Fall 2022

Fall 2022

Dean's Open Line

Ken LacovaraKenneth Lacovara, Ph.D.
Founding Dean, School of Earth and Environment
Executive Director, Edelman Fossil Park

Can you believe we are already through the fall semester?  Since our last newsletter, we have had many exciting developments in the School of Earth & Environment.  

One thing that has been particularly special to me has been the dedication of our amazing rock sculpture landscape display called TimeSweeps.  Part art installation, gathering place, geology classroom, and astronomical observatory, it has been very gratifying to see both students and faculty members gathering there to learn and socialize.  It’s also become quite a popular Instagram moment on campus.

The School of Earth & Environment is developing a program in Regenerative Food Systems which is dedicated to providing opportunities for our students to join the burgeoning new food economy in the region.  The Founding Director of the program, Emily Riley, began in July and is building a program that will focus on degree completion for Juniors and Seniors based on the principles of no-till, organic, pesticide-free agriculture that produces nutritious and affordable food for the community.  This new program is an important component in the School of Earth & Environment as we push back on the climate and biodiversity crises.

Within the school, there are several other new initiatives that have received funding. Dr. Beth Christensen and Dr. Patrick Crumrine have received $365,391 from NSF for “Growing Rowan’s Environmental Education Network in Southern New Jersey”, or “GREEN-SJ”, which will help support traditionally underrepresented students transferring from Rowan College of South Jersey - Cumberland into four year Environmental Science degrees, and help bolster them into green energy careers.  Dr. Mahbubur Meenar, Dr. Ted Howell, and Graduate Research Assistant Jenna Monaghan have received $100,000 from NASA for their initiative “From Green to GrEEEn” which aims to place more focus on the equity and environmental justice issue of greenspace access in urban areas like Camden, NJ and Jersey City, NJ.  These and other important initiatives help to lift up our region and position the School of Earth & Environment as a leader in the fight against the climate and biodiversity crises, and I am very proud of the hard work of our faculty and students for pushing these initiatives forward.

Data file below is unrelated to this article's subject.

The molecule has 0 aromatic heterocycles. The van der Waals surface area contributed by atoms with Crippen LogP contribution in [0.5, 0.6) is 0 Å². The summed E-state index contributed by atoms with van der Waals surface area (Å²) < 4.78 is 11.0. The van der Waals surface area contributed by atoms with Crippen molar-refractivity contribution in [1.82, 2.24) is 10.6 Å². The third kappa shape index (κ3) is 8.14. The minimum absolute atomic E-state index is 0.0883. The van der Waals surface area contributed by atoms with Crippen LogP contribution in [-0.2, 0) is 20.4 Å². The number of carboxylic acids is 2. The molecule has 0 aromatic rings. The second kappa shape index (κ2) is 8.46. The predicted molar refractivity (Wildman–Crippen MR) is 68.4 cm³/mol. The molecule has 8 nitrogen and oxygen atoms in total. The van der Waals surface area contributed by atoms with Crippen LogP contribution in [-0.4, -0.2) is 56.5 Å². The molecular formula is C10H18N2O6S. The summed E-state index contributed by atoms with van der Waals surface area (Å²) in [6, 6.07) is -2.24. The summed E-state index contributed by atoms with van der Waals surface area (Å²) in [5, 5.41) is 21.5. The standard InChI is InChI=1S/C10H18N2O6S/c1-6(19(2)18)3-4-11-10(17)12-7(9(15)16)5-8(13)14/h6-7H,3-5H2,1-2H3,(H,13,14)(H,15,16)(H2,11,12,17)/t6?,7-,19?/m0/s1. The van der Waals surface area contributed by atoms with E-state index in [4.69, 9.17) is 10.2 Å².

I’m pleased to report that the university is seeking 10 new faculty members for our Rowan Catalysts in Sustainability initiative, which will place a faculty member in each college and school of the main campus who are focused on solutions to the climate or biodiversity crisis.  This program is based on the principle that these existential threats are an “everybody problem”, not just the STEM fields, and require solutions and activism from all corners of academia.

I’m looking forward to seeing the continued growth of GPS and am pleased to see the department’s dedication to and focus on issues surrounding the interaction of humans and the environment as we advance toward solutions for sustainability.